Dry knows his food as he has worked in the restaurant and food business for years, including a stint as a cook. While we visited with Dry, he and his friend Alice Burke discussed the merits of the gumbo she had made for her children's Thanksgiving dinner (an essential south Louisiana dish for Thanksgiving tables) which included both duck and oysters, two ingredients Dry mentions in the "Author's Note" that are often combined "from both land and sea." He adds that some cooks include hard-boiled eggs in sausage gumbos and others add quail eggs to versions of this tasty dish.
For the breakfast bunch, a section on Louisiana breakfasts and brunches includes a recipe for sweet potato biscuits that should please the palate of gluten-free enthusiasts, along with a dish that Dry says is associated with the Carolina low country, one that uses genuine stone ground grits as an ingredient —Shrimp and Grits. This delicious recipe is followed by another one for seafood and grits, with the note that grits are "no longer reserved for just the breakfast table."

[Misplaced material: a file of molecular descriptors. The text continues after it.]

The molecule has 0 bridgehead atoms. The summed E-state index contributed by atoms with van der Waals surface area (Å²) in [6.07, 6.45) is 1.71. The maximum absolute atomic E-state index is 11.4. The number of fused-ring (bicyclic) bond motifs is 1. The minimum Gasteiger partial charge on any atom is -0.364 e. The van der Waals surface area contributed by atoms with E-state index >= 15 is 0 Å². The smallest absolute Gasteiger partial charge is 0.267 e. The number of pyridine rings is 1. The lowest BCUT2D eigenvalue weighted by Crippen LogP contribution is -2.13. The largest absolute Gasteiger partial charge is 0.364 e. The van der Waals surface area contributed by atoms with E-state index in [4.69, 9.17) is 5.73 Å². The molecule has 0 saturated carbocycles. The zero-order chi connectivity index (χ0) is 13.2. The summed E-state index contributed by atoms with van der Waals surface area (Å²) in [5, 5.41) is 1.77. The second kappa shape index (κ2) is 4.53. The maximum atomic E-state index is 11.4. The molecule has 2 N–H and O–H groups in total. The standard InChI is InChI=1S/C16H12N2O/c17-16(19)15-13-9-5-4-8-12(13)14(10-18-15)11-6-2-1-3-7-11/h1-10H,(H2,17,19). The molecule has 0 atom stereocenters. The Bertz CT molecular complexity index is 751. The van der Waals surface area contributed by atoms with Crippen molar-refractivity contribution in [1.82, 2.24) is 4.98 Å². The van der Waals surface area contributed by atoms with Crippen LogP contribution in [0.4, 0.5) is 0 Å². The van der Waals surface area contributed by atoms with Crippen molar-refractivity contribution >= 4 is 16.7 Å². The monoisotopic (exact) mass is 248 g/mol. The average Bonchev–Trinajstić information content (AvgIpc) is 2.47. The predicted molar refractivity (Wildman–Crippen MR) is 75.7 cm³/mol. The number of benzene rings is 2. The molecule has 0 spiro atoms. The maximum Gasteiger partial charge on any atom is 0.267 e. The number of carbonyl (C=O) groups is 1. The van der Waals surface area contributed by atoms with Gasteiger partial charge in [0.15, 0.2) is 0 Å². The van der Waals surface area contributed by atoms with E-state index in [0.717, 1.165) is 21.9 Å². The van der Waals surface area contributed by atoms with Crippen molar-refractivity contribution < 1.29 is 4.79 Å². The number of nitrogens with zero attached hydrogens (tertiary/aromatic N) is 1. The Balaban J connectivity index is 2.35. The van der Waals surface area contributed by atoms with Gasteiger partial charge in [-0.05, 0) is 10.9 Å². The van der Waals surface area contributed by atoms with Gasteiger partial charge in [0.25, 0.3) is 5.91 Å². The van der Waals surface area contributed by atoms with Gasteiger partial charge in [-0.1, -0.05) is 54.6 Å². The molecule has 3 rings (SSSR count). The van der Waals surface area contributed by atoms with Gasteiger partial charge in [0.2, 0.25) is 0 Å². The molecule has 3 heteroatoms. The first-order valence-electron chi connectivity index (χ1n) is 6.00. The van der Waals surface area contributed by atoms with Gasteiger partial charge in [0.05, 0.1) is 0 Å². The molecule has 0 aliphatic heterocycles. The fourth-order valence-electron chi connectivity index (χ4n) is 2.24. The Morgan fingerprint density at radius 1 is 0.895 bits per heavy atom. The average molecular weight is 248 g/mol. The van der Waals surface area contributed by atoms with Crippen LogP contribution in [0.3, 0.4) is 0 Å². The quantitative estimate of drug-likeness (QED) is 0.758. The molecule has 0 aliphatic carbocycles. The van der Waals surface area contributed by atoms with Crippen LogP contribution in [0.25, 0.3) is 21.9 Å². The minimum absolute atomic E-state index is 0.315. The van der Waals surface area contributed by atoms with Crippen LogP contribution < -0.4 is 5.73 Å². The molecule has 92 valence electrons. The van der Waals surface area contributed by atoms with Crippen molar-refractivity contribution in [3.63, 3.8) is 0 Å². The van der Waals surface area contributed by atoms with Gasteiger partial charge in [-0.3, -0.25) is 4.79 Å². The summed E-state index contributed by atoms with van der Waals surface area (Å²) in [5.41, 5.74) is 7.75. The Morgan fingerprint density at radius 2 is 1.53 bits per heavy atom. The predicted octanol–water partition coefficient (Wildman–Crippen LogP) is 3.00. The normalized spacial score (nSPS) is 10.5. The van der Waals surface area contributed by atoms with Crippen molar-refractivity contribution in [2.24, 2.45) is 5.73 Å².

Dry doesn't neglect the famous jambalaya and crawfish pie recipes that have found their way into story and song, or his version of bread pudding, Coconut Bread Pudding With Meringue & Custard Sauce. And if you've worked up an appetite for south Louisiana cuisine after reading this review, drop in at Books Along the Teche, in New Iberia, Louisiana, where signed copies of The Essential Louisiana Cookbook are available. Bon appetit, and Bravo Stanley Dry for this volume that reflects your most creative culinary abilities!